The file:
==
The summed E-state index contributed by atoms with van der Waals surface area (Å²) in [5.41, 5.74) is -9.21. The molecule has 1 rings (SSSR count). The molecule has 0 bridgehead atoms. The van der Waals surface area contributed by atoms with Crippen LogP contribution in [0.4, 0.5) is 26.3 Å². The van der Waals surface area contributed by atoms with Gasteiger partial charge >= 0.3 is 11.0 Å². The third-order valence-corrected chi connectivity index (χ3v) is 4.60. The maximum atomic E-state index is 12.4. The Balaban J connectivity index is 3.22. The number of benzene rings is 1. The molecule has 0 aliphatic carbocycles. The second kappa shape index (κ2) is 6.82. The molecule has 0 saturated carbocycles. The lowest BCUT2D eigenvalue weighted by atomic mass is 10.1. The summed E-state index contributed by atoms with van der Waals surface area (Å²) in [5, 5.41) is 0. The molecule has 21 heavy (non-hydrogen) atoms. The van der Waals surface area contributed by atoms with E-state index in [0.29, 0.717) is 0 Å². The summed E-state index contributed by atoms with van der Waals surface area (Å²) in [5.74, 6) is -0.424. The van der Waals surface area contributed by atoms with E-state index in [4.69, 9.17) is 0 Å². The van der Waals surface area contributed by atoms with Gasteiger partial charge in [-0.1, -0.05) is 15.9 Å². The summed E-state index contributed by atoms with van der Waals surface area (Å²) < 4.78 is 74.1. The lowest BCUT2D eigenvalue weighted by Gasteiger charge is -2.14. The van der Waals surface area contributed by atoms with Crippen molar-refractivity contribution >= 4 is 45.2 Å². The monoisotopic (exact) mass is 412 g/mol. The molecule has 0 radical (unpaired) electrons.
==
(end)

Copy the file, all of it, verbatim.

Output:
The summed E-state index contributed by atoms with van der Waals surface area (Å²) in [5.41, 5.74) is -9.21. The molecule has 1 rings (SSSR count). The molecule has 0 bridgehead atoms. The van der Waals surface area contributed by atoms with Crippen LogP contribution in [0.4, 0.5) is 26.3 Å². The van der Waals surface area contributed by atoms with Gasteiger partial charge >= 0.3 is 11.0 Å². The third-order valence-corrected chi connectivity index (χ3v) is 4.60. The maximum atomic E-state index is 12.4. The Balaban J connectivity index is 3.22. The number of benzene rings is 1. The molecule has 0 aliphatic carbocycles. The second kappa shape index (κ2) is 6.82. The molecule has 0 saturated carbocycles. The lowest BCUT2D eigenvalue weighted by atomic mass is 10.1. The summed E-state index contributed by atoms with van der Waals surface area (Å²) in [5, 5.41) is 0. The molecule has 21 heavy (non-hydrogen) atoms. The van der Waals surface area contributed by atoms with E-state index in [0.29, 0.717) is 0 Å². The summed E-state index contributed by atoms with van der Waals surface area (Å²) in [5.74, 6) is -0.424. The van der Waals surface area contributed by atoms with E-state index in [4.69, 9.17) is 0 Å². The van der Waals surface area contributed by atoms with Gasteiger partial charge in [-0.1, -0.05) is 15.9 Å². The summed E-state index contributed by atoms with van der Waals surface area (Å²) < 4.78 is 74.1. The lowest BCUT2D eigenvalue weighted by Gasteiger charge is -2.14. The van der Waals surface area contributed by atoms with Crippen molar-refractivity contribution >= 4 is 45.2 Å². The monoisotopic (exact) mass is 412 g/mol. The molecule has 0 radical (unpaired) electrons.